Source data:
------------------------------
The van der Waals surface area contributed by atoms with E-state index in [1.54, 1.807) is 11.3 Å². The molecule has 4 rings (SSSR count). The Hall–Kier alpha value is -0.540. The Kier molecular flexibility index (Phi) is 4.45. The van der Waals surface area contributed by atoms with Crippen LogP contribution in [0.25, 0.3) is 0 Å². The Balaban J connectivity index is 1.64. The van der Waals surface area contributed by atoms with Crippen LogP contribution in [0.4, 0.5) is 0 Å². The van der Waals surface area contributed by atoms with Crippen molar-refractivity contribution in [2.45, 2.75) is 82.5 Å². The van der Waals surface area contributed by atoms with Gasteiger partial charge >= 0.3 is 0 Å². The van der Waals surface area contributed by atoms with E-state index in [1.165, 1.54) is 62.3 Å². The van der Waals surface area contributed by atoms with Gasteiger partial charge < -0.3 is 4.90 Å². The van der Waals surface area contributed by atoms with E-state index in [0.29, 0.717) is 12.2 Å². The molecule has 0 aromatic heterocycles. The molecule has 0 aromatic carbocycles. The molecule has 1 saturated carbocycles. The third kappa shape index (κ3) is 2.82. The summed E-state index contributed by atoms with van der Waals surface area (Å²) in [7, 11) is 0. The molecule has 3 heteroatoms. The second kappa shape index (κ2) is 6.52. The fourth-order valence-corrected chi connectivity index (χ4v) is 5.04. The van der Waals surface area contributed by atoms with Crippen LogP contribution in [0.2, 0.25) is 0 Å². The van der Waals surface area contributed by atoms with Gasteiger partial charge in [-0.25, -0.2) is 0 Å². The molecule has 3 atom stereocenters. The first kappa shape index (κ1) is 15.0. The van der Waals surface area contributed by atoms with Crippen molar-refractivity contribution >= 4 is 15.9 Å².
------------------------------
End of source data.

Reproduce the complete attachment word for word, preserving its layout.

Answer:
The van der Waals surface area contributed by atoms with E-state index in [1.54, 1.807) is 11.3 Å². The molecule has 4 rings (SSSR count). The Hall–Kier alpha value is -0.540. The Kier molecular flexibility index (Phi) is 4.45. The van der Waals surface area contributed by atoms with Crippen LogP contribution in [0.25, 0.3) is 0 Å². The Balaban J connectivity index is 1.64. The van der Waals surface area contributed by atoms with Crippen LogP contribution in [0.4, 0.5) is 0 Å². The van der Waals surface area contributed by atoms with Crippen molar-refractivity contribution in [2.45, 2.75) is 82.5 Å². The van der Waals surface area contributed by atoms with Gasteiger partial charge >= 0.3 is 0 Å². The van der Waals surface area contributed by atoms with E-state index in [1.165, 1.54) is 62.3 Å². The van der Waals surface area contributed by atoms with Gasteiger partial charge < -0.3 is 4.90 Å². The van der Waals surface area contributed by atoms with E-state index in [0.29, 0.717) is 12.2 Å². The molecule has 0 aromatic heterocycles. The molecule has 0 aromatic carbocycles. The molecule has 1 saturated carbocycles. The third kappa shape index (κ3) is 2.82. The summed E-state index contributed by atoms with van der Waals surface area (Å²) in [7, 11) is 0. The molecule has 3 heteroatoms. The second kappa shape index (κ2) is 6.52. The fourth-order valence-corrected chi connectivity index (χ4v) is 5.04. The van der Waals surface area contributed by atoms with Crippen LogP contribution in [0.2, 0.25) is 0 Å². The van der Waals surface area contributed by atoms with Gasteiger partial charge in [-0.25, -0.2) is 0 Å². The molecule has 3 atom stereocenters. The first kappa shape index (κ1) is 15.0. The van der Waals surface area contributed by atoms with Crippen molar-refractivity contribution >= 4 is 15.9 Å².